NewsBaltic states team to fortify against potential Russian attacks

Baltic states team to fortify against potential Russian attacks

KRAKOW, POLAND - NOVEMBER 11: Ceremonies at the Tomb of the Unknown Soldier with the participation of the Polish Army during the Independence Day celebration on November 11, 2023 in Krakow, Poland.
On November 11, Poland celebrates National Independence Day. To celebrate Poland regaining independence in 1918, after 123 years of partition, Krakow first held a mass in the Wawel Cathedral and then a patriotic march took place through the city. The celebrations ended with a parade of representative vehicles of the uniformed services and horse formations. (Photo by Klaudia Radecka/NurPhoto via Getty Images)
KRAKOW, POLAND - NOVEMBER 11: Ceremonies at the Tomb of the Unknown Soldier with the participation of the Polish Army during the Independence Day celebration on November 11, 2023 in Krakow, Poland. On November 11, Poland celebrates National Independence Day. To celebrate Poland regaining independence in 1918, after 123 years of partition, Krakow first held a mass in the Wawel Cathedral and then a patriotic march took place through the city. The celebrations ended with a parade of representative vehicles of the uniformed services and horse formations. (Photo by Klaudia Radecka/NurPhoto via Getty Images)
Images source: © GETTY | NurPhoto
5:03 PM EST, January 25, 2024

Aiming to stave off potential Russian attacks, the Baltic states plan to construct a defense line integrated with a range of interconnected bunkers. "We will establish a Baltic defense line to protect NATO's eastern flank," asserted Andris Spruds, Latvia's Defense Minister. This claim was made on Friday following a meeting with his counterparts from Lithuania and Estonia, Arvydas Anusauskas and Hanno Pevkur.

President Rinkeviczs emphasized that building the Baltic line should stem from not only the Baltic countries' mutual cooperation but also agreements with Poland and Finland. "Decisions regarding the creation of common defense infrastructure should be agreed upon by military specialists from the Baltic countries, Poland, and Finland. This is because Latvia belongs to the common NATO defense planning system," he stated.

"We are close to war"

"We sense that war is near, and we understand that if Russia is not halted in Ukraine, it will advance further, potentially targeting the Baltic countries next," said Lithuanian diplomate Gabrielius Landsbergis on Monday in Brussels. "Nobody knows the timeline for Russia's madness," he added.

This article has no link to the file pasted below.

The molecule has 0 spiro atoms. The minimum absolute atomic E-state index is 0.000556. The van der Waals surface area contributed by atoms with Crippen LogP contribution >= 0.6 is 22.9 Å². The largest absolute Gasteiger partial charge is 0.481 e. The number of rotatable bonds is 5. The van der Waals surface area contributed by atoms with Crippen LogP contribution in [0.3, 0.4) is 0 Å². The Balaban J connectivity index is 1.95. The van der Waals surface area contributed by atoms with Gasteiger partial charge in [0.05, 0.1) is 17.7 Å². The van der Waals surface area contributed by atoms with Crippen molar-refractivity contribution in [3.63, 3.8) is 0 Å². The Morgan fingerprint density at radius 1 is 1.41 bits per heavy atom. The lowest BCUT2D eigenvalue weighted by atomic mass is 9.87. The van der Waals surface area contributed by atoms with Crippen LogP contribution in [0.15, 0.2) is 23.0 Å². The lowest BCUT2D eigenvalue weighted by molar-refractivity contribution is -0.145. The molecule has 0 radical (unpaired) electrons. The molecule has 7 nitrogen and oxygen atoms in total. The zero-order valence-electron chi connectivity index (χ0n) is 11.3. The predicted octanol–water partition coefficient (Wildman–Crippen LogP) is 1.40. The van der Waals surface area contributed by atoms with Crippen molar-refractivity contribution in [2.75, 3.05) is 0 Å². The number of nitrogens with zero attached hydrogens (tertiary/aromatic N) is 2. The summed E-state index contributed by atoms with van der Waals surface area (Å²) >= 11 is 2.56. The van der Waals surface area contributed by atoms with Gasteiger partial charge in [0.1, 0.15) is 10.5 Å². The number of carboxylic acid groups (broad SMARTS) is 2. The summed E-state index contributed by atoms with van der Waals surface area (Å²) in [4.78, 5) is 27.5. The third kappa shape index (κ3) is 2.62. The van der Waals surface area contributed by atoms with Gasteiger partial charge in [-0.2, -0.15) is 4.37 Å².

The proposed Baltic defense line, featuring various structures, aims to significantly bolster Lithuania, Latvia and Estonia's ability to secure their borders, as well as delay a potential adversary's actions. Estonia has already publicized plans to construct 600 defensive bunkers along the Russian border.

Alongside the agreement for the Baltic defense line, the defense ministers of Lithuania, Latvia, and Estonia signed a letter of intent concerning the intensified joint use of multiple rocket launchers. "The Baltic states' capacities for long-range operations are continuously developing," stated the Estonian Ministry of Defense on Portal X.

Right now, the Latvian Armed Forces are designing a detailed plan for bolstering the country's eastern border and hindering military movements. The document, outlining how to ensure Latvia's defense and deter adversaries, is set to be released to the government by the end of the month.

Does Poland need its own defense line?

When questioned if such a defense line would also prove effective for Poland, Gen. Waldemar Skrzypczak, former army commander, responded positively. He emphasized the importance of this approach especially regarding the Suwalki corridor and possibly the "Brest operational direction."

"During peacetime, we have not prioritized defense preparations much. Such preparations include terrain adaptation for action, which involves creating a comprehensive system of engineering barriers, fortification barriers, floodable areas to obstruct adversaries, and mineable areas. Such projects need to be planned and executed during peacetime because constructing fortifications becomes impossible once wartime operations commence," he explained.

Sources: PAP, Interia

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